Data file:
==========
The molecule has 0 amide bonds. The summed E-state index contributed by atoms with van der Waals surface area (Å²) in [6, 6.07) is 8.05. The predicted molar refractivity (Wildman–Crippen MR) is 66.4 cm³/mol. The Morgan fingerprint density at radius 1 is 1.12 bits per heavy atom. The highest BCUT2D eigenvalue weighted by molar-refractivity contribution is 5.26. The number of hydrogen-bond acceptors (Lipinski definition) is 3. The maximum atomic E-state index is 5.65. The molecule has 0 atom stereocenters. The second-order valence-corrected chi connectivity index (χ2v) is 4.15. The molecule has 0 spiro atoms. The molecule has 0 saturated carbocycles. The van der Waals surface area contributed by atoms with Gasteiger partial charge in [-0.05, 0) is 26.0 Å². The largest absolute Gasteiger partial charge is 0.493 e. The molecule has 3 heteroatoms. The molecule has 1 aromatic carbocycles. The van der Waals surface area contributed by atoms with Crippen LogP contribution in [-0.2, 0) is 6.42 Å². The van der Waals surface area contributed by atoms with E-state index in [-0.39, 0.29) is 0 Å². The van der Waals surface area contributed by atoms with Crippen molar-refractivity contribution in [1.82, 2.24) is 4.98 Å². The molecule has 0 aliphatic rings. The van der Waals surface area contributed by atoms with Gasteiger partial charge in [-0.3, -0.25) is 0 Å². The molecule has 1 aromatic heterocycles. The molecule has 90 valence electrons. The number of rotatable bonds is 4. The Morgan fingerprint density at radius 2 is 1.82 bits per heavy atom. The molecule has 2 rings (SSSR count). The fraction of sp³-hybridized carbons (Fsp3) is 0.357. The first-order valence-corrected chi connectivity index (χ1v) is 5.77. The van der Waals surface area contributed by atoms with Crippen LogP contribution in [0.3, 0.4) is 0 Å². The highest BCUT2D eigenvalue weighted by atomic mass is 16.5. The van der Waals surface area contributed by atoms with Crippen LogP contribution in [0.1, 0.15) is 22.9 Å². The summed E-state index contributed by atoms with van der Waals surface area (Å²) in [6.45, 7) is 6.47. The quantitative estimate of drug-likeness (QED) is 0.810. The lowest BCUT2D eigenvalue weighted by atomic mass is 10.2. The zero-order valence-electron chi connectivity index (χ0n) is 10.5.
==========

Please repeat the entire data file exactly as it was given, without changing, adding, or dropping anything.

The molecule has 0 amide bonds. The summed E-state index contributed by atoms with van der Waals surface area (Å²) in [6, 6.07) is 8.05. The predicted molar refractivity (Wildman–Crippen MR) is 66.4 cm³/mol. The Morgan fingerprint density at radius 1 is 1.12 bits per heavy atom. The highest BCUT2D eigenvalue weighted by molar-refractivity contribution is 5.26. The number of hydrogen-bond acceptors (Lipinski definition) is 3. The maximum atomic E-state index is 5.65. The molecule has 0 atom stereocenters. The second-order valence-corrected chi connectivity index (χ2v) is 4.15. The molecule has 0 spiro atoms. The molecule has 0 saturated carbocycles. The van der Waals surface area contributed by atoms with Gasteiger partial charge in [-0.05, 0) is 26.0 Å². The largest absolute Gasteiger partial charge is 0.493 e. The molecule has 3 heteroatoms. The molecule has 1 aromatic carbocycles. The van der Waals surface area contributed by atoms with Crippen LogP contribution in [-0.2, 0) is 6.42 Å². The van der Waals surface area contributed by atoms with E-state index in [-0.39, 0.29) is 0 Å². The van der Waals surface area contributed by atoms with Crippen molar-refractivity contribution in [1.82, 2.24) is 4.98 Å². The molecule has 0 aliphatic rings. The van der Waals surface area contributed by atoms with Gasteiger partial charge in [-0.3, -0.25) is 0 Å². The molecule has 1 aromatic heterocycles. The molecule has 90 valence electrons. The number of rotatable bonds is 4. The Morgan fingerprint density at radius 2 is 1.82 bits per heavy atom. The molecule has 2 rings (SSSR count). The fraction of sp³-hybridized carbons (Fsp3) is 0.357. The first-order valence-corrected chi connectivity index (χ1v) is 5.77. The van der Waals surface area contributed by atoms with Crippen LogP contribution in [0.3, 0.4) is 0 Å². The highest BCUT2D eigenvalue weighted by atomic mass is 16.5. The van der Waals surface area contributed by atoms with Crippen LogP contribution in [0.1, 0.15) is 22.9 Å². The summed E-state index contributed by atoms with van der Waals surface area (Å²) in [6.45, 7) is 6.47. The quantitative estimate of drug-likeness (QED) is 0.810. The lowest BCUT2D eigenvalue weighted by atomic mass is 10.2. The zero-order valence-electron chi connectivity index (χ0n) is 10.5.